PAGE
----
Effort to Save Ocean Beach Architecture of Nati’s Buildings at Historic Resources Board

by on June 26, 2018 · 0 comments

in Ocean Beach

There’s an effort going on right now to save the architecture of the buildings at Nati’s in Ocean Beach. Locals and activists of SOHO (Save Our Heritage Organization) are attempting to change the opinion of San Diego’s Historical Resources Board at their upcoming June 28 meeting.

The Nati’s building is on the agenda.

Those involved in the effort say it would be very helpful to have letters sent in support of designation prior to the HRB meeting, but also to have in person testimony at the meeting on June 28. Please send letters/emails to Shannon Anthony at santhony@sandiego.gov).

This is probably an uphill battle, as according to their agenda, HRB staff have recommended against designating the property under any historic criteria. Here is the negative staff report.

The HRB meeting is June 28, 2018 at 1:00PM, in the Environmental Services Dept. Auditorium, at 9601 Ridgehaven Court, San Diego 92123.

SOHO Letter on Nati’s

Here is the pertinent part of SOHO’s letter to the Historical Resources Board, countering assertions by HRB staff that the building has not historic merit.

Item 6: 1852-1866 Bacon Street – Save Our Heritage Organisation (SOHO) strongly asserts that the Mid Century Modern style shopping center at 1852-1866 Bacon Street is a significant historical resource under Criteria A and C.

Significant under Criterion A, this property reflects a special element of the economic, aesthetic, and architectural development for the Ocean Beach community. See proposed resolution.

Designed by Josias Joesler, who is understood by many as “An Architectural Eclectic,” he “was highly educated in both the technical and artistic realms of architecture which, when combined with his extensive travels, provided him with a palette of styles to accommodate the emotive needs of his patron and clientele. Joesler was not selective in his importation of architectural styles; he chose all styles, historic and contemporary.” For more info, see this.

Joesler stands apart as an architect for his education (architecture in Bern, engineering in Heidelburg, history and drawing in Sorbonne in Paris), his experience (in Switzerland, Germany, Italy, Spain, and North Africa), and for his palette of styles.

After WWII, Josias moved his family to San Diego, where he designed and owned this shopping center in Ocean Beach. Built as a commercial income property, his wife, Natividad (Nati) first opened an import store during 1956, the same year Josias passed away, making 1852-66 Bacon Street one of his last executed designs and the only resource to associate with this great architect in San Diego. As the only known Joesler resource within the County, as well as one of his last designs, this is in important resource to illustrate who was investing into the Ocean Beach economy during the mid 1950s as well as the use of the Mid Century style and aesthetic at this time.

Further, it is significant that Josias is a nationally renowned architect with a number of properties on the National Register, that he choose to move his family here shortly before his death, and designed this shopping center in accordance with his ideal aesthetic (as opposed to the style preference of a patron).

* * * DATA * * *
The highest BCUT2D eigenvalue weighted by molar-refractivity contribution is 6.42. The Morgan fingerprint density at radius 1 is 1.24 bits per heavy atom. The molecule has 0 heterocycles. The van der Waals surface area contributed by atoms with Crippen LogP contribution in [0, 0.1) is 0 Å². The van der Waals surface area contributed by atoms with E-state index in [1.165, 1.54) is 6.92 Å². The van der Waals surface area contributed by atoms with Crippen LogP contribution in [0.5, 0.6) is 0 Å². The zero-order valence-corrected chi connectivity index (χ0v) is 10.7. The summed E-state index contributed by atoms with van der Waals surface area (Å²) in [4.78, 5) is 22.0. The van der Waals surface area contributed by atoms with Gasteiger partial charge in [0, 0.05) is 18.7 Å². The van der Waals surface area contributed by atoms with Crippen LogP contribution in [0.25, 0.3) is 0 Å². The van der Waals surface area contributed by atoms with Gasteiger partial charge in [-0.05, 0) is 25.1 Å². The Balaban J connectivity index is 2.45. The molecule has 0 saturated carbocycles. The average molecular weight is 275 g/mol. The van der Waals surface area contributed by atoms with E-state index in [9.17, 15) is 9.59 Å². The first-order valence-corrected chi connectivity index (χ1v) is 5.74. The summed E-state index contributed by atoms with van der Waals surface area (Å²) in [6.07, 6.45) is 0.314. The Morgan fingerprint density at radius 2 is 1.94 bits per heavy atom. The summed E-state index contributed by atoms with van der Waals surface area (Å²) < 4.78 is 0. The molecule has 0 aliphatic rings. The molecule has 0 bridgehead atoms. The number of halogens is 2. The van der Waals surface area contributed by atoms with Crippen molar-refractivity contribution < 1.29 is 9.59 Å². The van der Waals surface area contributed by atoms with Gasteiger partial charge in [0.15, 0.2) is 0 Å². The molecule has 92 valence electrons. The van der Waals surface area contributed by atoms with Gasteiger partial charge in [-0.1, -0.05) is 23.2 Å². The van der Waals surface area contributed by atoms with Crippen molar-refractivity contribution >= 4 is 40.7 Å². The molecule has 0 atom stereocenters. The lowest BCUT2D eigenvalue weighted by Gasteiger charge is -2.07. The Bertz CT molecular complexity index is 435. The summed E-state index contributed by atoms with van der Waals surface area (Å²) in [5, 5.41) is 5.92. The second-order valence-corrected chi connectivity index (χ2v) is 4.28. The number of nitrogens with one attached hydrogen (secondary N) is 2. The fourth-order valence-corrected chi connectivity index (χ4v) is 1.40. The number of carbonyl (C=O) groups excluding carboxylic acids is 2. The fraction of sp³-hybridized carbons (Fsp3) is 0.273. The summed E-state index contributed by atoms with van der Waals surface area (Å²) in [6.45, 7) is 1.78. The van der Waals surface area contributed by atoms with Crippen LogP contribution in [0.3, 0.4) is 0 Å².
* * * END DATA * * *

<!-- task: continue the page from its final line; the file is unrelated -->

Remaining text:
As a two-part and long standing commercial shopping center at a prominent and busy corner, this building is directly linked to the economic engine of the Ocean Beach community since construction; clearly reflects the new Modern aesthetic in style, materials, and design—as well as later additions; and reflects the rare architectural development of an architect designed and built income property for his family upon retirement. Further, it retains all aspects of integrity– location, design, setting, materials, workmanship, and feeling.

Also significant under Criterion C, this resource retains integrity of style as well as the period and method of construction. This shopping center anticipated expansions prior to development, as the 1956 showroom addition is noted on the original plans designed by Joesler.

Further, the later changes (all within a decade) were to expand seating of the restaurant (which also relates to the economy of Ocean Beach under Criterion A) and were completed to be distinct yet compatible, which clearly shows the respect that was given to expand upon the original design and why Robert Fowble was chosen (see www.modernsandiego.com).

Last, the building retains various primary character defining features, which are the minimally pitched, shed-style roof with deep overhangs and the non-traditional (or economical) exterior finishes such as concrete block and vertical wood siding. Building A also exhibits large aluminum framed windows, introduced as part of the restaurant’s expansion, which are differentiated and compatible with the original construction. The building also composes secondary features including the angular massing and a horizontal orientation.

Further, the later additions are clearly additions and yet contextual with the original design, meeting the Secretary of the Interior Standards. These additions should be understood and evaluated as the successful expansion for a business that has operated continuously at this site since 1960. Again, the plans themselves anticipate some of these later additions.

SOHO strongly asserts that 1852-1866 Bacon Street is an intact historical resource that is significant under Criteria A and C, and worthy of historical designation.

It was signed by Amie Hayes, Historic Resources Specialist for Save Our Heritage Organisation.

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